So, I owe y’all some posts since I’ve been slacking for awhile. Actually, I have a doctoral seminar coming up in January on Advanced Greek Grammar, which isn’t, believe you me, nearly as exciting as it sounds, but I’ve had to put in some serious reading time to get ready for it. But here goes. Here’s what’s on my front burner lately. Let’s get some discussion going.
Lately, I’ve been reading a book called The Historical Reliability of the Gospels, by Craig Blomberg. I cannot recommend it highly enough as an introduction to scholarly criticism of the gospels, to the so-called “synoptic problem,” and as a defense of the general historical reliability of the gospel narratives.
Blomberg has accomplished his aim (in my case) of convincing me, more than ever before, of the historical reliability of the gospel writers’ account of the events surrounding the life of Jesus. His arguments are compelling and illuminating to be sure, and you can’t help but walk away from this book with a renewed and strengthened trust in the dependability of the four evangelists.
Interestingly, however, Blomberg has also raised some questions in my mind about the doctrine of the inerrancy of Scripture that I’m sure he did not intend. Do not misunderstand. I am not hereby renouncing my belief in inerrancy – not at all. But the ways in which Blomberg argues for the reliability of the gospel accounts, ironically enough, makes me think I may need to rethink or reformulate what I mean when I talk about the “inerrancy” of Scripture.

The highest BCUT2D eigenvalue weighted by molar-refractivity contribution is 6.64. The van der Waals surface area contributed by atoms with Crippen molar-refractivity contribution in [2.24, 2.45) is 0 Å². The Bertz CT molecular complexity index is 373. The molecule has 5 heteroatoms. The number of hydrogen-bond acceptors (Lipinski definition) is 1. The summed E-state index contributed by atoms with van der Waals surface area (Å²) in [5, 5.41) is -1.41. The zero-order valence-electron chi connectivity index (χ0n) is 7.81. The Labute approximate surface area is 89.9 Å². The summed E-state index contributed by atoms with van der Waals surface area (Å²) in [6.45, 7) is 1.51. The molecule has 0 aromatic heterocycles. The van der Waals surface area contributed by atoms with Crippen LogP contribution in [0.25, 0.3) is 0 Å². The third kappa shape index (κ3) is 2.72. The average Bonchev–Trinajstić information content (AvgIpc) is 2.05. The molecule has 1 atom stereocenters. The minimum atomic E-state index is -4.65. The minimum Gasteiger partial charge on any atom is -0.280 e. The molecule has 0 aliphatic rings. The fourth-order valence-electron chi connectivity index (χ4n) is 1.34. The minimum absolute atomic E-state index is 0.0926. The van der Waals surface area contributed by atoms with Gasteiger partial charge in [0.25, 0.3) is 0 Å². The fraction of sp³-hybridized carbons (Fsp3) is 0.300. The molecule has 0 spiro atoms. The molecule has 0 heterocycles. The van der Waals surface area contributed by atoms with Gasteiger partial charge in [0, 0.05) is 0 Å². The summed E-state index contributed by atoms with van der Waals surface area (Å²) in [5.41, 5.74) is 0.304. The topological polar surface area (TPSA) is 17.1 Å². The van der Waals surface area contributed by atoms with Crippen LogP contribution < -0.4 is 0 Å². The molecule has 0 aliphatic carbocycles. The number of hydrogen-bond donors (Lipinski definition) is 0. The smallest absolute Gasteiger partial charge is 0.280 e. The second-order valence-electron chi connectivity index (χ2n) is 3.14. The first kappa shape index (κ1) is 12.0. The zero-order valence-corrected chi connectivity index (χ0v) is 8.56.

The typical evangelical formulation of the doctrine of the inerrancy of Scripture typically runs along the lines suggested by Wayne Grudem in his book, Systematic Theology: “The inerrancy of Scripture means that Scripture in the original manuscripts does not affirm anything that is contrary to fact.” This is the way I have formulated the doctrine of inerrancy since I first explored questions regarding biblical authority. Blomberg, however, explains some of the discrepancies between the synoptic gospels (Matthew, Mark and Luke) in ways that seem, to me, to be incompatible with the standard evangelical understanding of inerrancy.
For example, Blomberg makes the following statement regarding paraphrasing in the gospel narratives: